The 2020 lockdown didn’t trigger the feared real-estate crisis in Belgium. Although the total number of property transactions was down slightly on 2019 (-2.7%), prices rose sharply in every region and especially in Brussels. The first quarter of 2021, meanwhile, has already seen a return to pre-Covid peaks, with demand frequently outstripping supply. Persistently low interest rates and the search for attractive capital gains mean that real estate is a more popular investment than ever.
Market prices in Brussels
Even though Brussels experienced the sharpest fall in total property sales in 2020 (-4.8% compared to a national average of -2.7%), prices in the capital continued to rise, especially those of apartments. The average price of a house increased by 4.4% to 499 488 euros (national average: 276 993 euros), while that of an apartment soared by 8.1% to 274 382 euros (national average: 244 112 euros). That’s a significant fact when you bear in mind that – unlike the rest of the country, where house sales tend to dominate – almost 63% of property transactions in Brussels involve apartments.
In other words, Brussels remains the region with the highest prices in Belgium, especially when it comes to flats. What’s more, a three-bedroom apartment in the capital costs 35% more than one with two bedrooms – a national record!
In the space of five years (2016–2020), apartment prices have risen 20.8% in Brussels, while houses are 13.6% more expensive: an attractive return, even after adjusting for 8.6% inflation!
The most expensive neighbourhoods in Brussels are Ixelles, Uccle, Woluwe-Saint-Pierre and Etterbeek, each of which features in the national top ten.
For more information on the property market, check the ‘Notary Barometer’ (French).
How to buy?
Would-be buyers have several options: private sale, public sale or online sale.
In the case of a private sale, the vendor and buyer agree the price of the property, at which point the sale is fixed. They sign a preliminary purchase agreement which, following the necessary checks, is then finalized in a notarial deed. On top of the agreed purchase price, the buyer has to pay registration duties (12.5% in Brussels), as well as notary’s fees and administrative costs, making a total of 14–15%.
Public and online sales (www.biddit.be) are auctions overseen by a notary. If accepted by the seller, the highest bid seals the purchase. Once again, you have to add a flat fee of about 14–15% to the purchase price. Not only are sales like this safe and free of surprises, they also have the advantage of being simpler and faster (in the case of an online sale, it only takes a few weeks to become the new owner).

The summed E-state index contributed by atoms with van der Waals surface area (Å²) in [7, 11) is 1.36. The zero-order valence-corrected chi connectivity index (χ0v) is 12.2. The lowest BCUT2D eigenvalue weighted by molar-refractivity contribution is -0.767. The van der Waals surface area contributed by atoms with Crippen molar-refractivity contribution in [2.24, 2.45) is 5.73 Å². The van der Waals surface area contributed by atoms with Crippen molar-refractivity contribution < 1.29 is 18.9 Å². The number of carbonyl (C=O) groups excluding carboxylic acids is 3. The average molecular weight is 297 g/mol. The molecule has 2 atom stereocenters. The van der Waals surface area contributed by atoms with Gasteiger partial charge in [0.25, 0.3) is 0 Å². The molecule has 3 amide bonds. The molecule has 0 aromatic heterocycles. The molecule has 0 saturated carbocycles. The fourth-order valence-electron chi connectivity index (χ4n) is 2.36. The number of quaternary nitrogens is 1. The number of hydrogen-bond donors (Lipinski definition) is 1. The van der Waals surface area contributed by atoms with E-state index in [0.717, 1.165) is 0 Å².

One thing you always have to keep in mind is that, regardless of your chosen formula, as soon as you sign a preliminary agreement or submit an offer, you are making a binding commitment to the vendor. So before you embark on this adventure, you really need to know how much you can afford.
If you use the online simulation tool offered by KBC Brussels, you’ll know in just 15 minutes whether or not your project is affordable:
How to finance your purchase?
Even if you have your own funds, it is always advisable to finance at least part of your purchase through a loan (in the shape of a mortgage). This has several advantages:
- You retain a financial buffer to deal with unexpected events or investment opportunities.
- The interest payments on your mortgage loan are tax-deductible.
- Interest rates are at historically low levels in 2021.
As the Brussels experts, we can offer you personalized advice on the best KBC Brussels mortgage to finance your purchase of a property in the capital.
Grants and subsidies in Brussels
Various subsidies to help you achieve your real-estate plans are available in the Belgian capital. Each depends on your specific situation and the nature of your project. Here are the main ones:
Tax relief on first 175 000 euros
Subject to certain conditions, you can receive tax relief in Brussels on the first 175 000 euros of the price of your property. You don’t have to pay registration duties on this tranche, which means you save 21 875 euros. To qualify, the property must be located in Brussels, it has to be your principal residence as a natural person for five years, you mustn’t own any other property, and the price may not exceed 500 000 euros.
More info: Tax relief – Bruxelles Fiscalité (fiscalite.brussels) (French)
If you’re planning to renovate your property, the Brussels Capital Region offers a whole series of subsidies relating to the stability and security of the building and to home improvements. Depending on your income and the condition of the property, these can range from 30 to 70% of the cost of renovation. The application must be submitted before the work begins.
More info: renovation-notice.pdf (logement.brussels) (French)
If your renovation improves the property’s energy-efficiency (insulation, replacement boiler, etc.), you can request a subsidy covering up to 70% of your costs. Unlike the renovation subsidy, this grant can be applied for up to 12 months after the work is carried out.
More info: Energy subsidy 2021 | Bruxelles Environnement (French)
Exterior renovation grant
A special renovation subsidy for the exterior of your property covers 30–80% of your costs, depending on your income and the building’s location.
More info: notice-exterior-renovation.pdf (logement.brussels) (French)
Reduced VAT for demolition/rebuilding
If you have a new property built, the VAT payable on the work will be 21%. However, if you demolish an existing building to construct a new one on the same plot, the Brussels Capital Region has decided to reduce the VAT rate to 6% until the end of 2022, subject to certain conditions.
More info: new measure for demolition-rebuilding (French)